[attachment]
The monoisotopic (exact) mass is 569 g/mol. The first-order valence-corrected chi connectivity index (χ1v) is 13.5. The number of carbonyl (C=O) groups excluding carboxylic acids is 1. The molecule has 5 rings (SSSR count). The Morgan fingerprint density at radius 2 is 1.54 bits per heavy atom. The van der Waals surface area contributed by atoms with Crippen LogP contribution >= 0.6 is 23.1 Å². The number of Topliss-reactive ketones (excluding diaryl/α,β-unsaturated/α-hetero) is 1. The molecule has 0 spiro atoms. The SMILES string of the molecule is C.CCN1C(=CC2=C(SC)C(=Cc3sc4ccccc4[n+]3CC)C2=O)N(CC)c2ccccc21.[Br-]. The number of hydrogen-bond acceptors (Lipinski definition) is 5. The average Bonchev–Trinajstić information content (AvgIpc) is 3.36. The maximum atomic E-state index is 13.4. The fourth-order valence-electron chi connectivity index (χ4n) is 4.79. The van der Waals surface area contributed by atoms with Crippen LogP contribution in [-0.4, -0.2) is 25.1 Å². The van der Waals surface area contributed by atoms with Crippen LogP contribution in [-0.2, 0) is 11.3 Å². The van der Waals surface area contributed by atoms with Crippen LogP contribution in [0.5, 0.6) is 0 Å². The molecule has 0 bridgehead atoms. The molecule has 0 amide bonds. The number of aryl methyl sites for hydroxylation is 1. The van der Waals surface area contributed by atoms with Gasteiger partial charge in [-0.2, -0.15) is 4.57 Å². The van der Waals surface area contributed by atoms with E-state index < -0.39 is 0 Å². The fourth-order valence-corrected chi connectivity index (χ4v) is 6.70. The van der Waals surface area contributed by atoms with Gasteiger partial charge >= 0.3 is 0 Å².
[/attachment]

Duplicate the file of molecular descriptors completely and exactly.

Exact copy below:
The monoisotopic (exact) mass is 569 g/mol. The first-order valence-corrected chi connectivity index (χ1v) is 13.5. The number of carbonyl (C=O) groups excluding carboxylic acids is 1. The molecule has 5 rings (SSSR count). The Morgan fingerprint density at radius 2 is 1.54 bits per heavy atom. The van der Waals surface area contributed by atoms with Crippen LogP contribution >= 0.6 is 23.1 Å². The number of Topliss-reactive ketones (excluding diaryl/α,β-unsaturated/α-hetero) is 1. The molecule has 0 spiro atoms. The SMILES string of the molecule is C.CCN1C(=CC2=C(SC)C(=Cc3sc4ccccc4[n+]3CC)C2=O)N(CC)c2ccccc21.[Br-]. The number of hydrogen-bond acceptors (Lipinski definition) is 5. The average Bonchev–Trinajstić information content (AvgIpc) is 3.36. The maximum atomic E-state index is 13.4. The fourth-order valence-electron chi connectivity index (χ4n) is 4.79. The van der Waals surface area contributed by atoms with Crippen LogP contribution in [-0.4, -0.2) is 25.1 Å². The van der Waals surface area contributed by atoms with Crippen LogP contribution in [-0.2, 0) is 11.3 Å². The van der Waals surface area contributed by atoms with Crippen LogP contribution in [0.5, 0.6) is 0 Å². The molecule has 0 bridgehead atoms. The molecule has 0 amide bonds. The number of aryl methyl sites for hydroxylation is 1. The van der Waals surface area contributed by atoms with Gasteiger partial charge in [-0.2, -0.15) is 4.57 Å². The van der Waals surface area contributed by atoms with E-state index < -0.39 is 0 Å². The fourth-order valence-corrected chi connectivity index (χ4v) is 6.70. The van der Waals surface area contributed by atoms with Gasteiger partial charge >= 0.3 is 0 Å².